There was something so raw and so real and so forbidden about being 12 listening to 2Pac’s Strictly 4 My N.I.G.G.A.Z. It felt like what I saw on the news. It felt prophetic. Problematic. I think that’s what makes Chris L. Butler’s newest chapbook, Sacrilegious (Fahmidan), seem so important. It’s creates a line between personal mantra and Society’s persona. It’s the idea that we could have learned from the past. It’s here where Butler’s use of erasure to reexamine the Machiavellian lyrics truly shines. These are not erasures to create new pieces, but rather to provide the neon signposts to what still feels like the news. Prophetic and problematic.
Because, after all, religion can be found inside a Walkman. Inside a radio song. A news segment. Because inside these personal stories and erasures of 2Pac lines we find a refreshed and re-defined sense of The Word. It’s here we Butler reminds us that if we read between the rhymes of the past and the news of the present, we might understand the true prophecy of hip-hop culture.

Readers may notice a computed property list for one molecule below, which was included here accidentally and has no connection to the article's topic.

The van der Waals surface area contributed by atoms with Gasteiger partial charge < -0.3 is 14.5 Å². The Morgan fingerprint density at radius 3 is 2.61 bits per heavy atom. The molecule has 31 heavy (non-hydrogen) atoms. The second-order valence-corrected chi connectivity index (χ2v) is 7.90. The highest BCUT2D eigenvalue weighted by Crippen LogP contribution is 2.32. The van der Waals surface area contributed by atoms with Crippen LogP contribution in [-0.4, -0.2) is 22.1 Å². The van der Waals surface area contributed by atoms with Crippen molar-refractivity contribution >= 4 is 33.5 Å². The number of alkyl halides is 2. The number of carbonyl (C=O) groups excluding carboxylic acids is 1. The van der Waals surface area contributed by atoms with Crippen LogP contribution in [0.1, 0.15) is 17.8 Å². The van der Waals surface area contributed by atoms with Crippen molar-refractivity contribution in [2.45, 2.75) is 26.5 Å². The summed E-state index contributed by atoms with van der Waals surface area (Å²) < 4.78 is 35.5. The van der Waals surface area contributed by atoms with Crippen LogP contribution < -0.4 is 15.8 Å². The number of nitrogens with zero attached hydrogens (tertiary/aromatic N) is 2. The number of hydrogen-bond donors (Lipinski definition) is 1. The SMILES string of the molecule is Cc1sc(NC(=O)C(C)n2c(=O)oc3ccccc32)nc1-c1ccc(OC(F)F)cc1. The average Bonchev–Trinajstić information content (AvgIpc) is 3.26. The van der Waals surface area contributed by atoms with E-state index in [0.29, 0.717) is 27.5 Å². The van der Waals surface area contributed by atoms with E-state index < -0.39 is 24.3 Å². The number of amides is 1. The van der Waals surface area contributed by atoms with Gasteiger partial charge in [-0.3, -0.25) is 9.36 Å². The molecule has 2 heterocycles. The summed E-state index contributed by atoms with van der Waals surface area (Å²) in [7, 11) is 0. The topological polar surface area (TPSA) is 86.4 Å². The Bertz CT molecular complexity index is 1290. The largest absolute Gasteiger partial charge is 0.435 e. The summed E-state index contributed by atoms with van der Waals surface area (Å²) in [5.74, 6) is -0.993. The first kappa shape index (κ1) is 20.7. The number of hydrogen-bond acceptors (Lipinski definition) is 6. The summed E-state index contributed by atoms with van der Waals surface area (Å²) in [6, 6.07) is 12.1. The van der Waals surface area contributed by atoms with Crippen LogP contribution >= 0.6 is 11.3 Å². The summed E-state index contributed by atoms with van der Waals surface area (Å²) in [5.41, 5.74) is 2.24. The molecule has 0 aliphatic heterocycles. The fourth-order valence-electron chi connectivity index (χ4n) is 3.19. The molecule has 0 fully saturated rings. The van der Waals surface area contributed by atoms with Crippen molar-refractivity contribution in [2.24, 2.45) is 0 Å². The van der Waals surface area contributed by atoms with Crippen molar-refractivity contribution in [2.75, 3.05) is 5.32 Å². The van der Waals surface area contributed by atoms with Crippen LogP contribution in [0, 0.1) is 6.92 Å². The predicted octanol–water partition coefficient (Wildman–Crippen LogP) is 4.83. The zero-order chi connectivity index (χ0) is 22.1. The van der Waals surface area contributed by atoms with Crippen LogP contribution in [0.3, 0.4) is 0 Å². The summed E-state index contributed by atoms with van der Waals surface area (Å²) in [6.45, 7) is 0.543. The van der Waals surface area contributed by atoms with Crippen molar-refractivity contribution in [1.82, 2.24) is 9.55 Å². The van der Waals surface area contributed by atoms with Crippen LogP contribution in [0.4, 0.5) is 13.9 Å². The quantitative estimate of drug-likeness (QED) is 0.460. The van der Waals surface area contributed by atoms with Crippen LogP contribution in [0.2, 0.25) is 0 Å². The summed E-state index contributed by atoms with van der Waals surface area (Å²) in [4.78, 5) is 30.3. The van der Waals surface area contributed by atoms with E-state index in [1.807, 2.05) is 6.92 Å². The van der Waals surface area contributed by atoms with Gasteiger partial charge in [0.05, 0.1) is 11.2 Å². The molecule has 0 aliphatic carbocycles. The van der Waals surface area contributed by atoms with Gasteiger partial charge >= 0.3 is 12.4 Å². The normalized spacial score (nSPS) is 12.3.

Chris L. Butler brilliantly weaves his narrative style of poetry with erasures of the rap canon to show how life can have you “reciting the soliloquies of Shakur more than the parables of Jesus”.